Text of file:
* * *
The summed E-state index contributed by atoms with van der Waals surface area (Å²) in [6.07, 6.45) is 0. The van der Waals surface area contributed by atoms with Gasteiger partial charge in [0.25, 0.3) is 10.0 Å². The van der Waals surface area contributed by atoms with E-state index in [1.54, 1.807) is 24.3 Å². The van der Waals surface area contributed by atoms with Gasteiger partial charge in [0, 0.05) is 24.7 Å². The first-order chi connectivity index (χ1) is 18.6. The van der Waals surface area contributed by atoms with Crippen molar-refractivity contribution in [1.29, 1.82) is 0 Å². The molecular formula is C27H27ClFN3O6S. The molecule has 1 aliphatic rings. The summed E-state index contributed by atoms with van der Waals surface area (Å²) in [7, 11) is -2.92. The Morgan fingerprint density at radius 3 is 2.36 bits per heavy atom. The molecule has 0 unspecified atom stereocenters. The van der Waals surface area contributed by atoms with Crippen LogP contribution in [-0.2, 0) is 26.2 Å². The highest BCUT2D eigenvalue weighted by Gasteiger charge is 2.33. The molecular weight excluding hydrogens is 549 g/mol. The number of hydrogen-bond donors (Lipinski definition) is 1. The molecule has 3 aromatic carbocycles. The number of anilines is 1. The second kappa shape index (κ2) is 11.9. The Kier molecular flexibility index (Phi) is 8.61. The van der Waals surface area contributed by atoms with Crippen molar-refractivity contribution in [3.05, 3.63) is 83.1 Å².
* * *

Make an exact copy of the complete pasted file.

The summed E-state index contributed by atoms with van der Waals surface area (Å²) in [6.07, 6.45) is 0. The van der Waals surface area contributed by atoms with Gasteiger partial charge in [0.25, 0.3) is 10.0 Å². The van der Waals surface area contributed by atoms with E-state index in [1.54, 1.807) is 24.3 Å². The van der Waals surface area contributed by atoms with Gasteiger partial charge in [0, 0.05) is 24.7 Å². The first-order chi connectivity index (χ1) is 18.6. The van der Waals surface area contributed by atoms with Crippen molar-refractivity contribution in [1.29, 1.82) is 0 Å². The molecular formula is C27H27ClFN3O6S. The molecule has 1 aliphatic rings. The summed E-state index contributed by atoms with van der Waals surface area (Å²) in [7, 11) is -2.92. The Morgan fingerprint density at radius 3 is 2.36 bits per heavy atom. The molecule has 0 unspecified atom stereocenters. The van der Waals surface area contributed by atoms with Crippen LogP contribution in [-0.2, 0) is 26.2 Å². The highest BCUT2D eigenvalue weighted by Gasteiger charge is 2.33. The molecular weight excluding hydrogens is 549 g/mol. The number of hydrogen-bond donors (Lipinski definition) is 1. The molecule has 3 aromatic carbocycles. The number of anilines is 1. The second kappa shape index (κ2) is 11.9. The Kier molecular flexibility index (Phi) is 8.61. The van der Waals surface area contributed by atoms with Crippen molar-refractivity contribution in [3.05, 3.63) is 83.1 Å².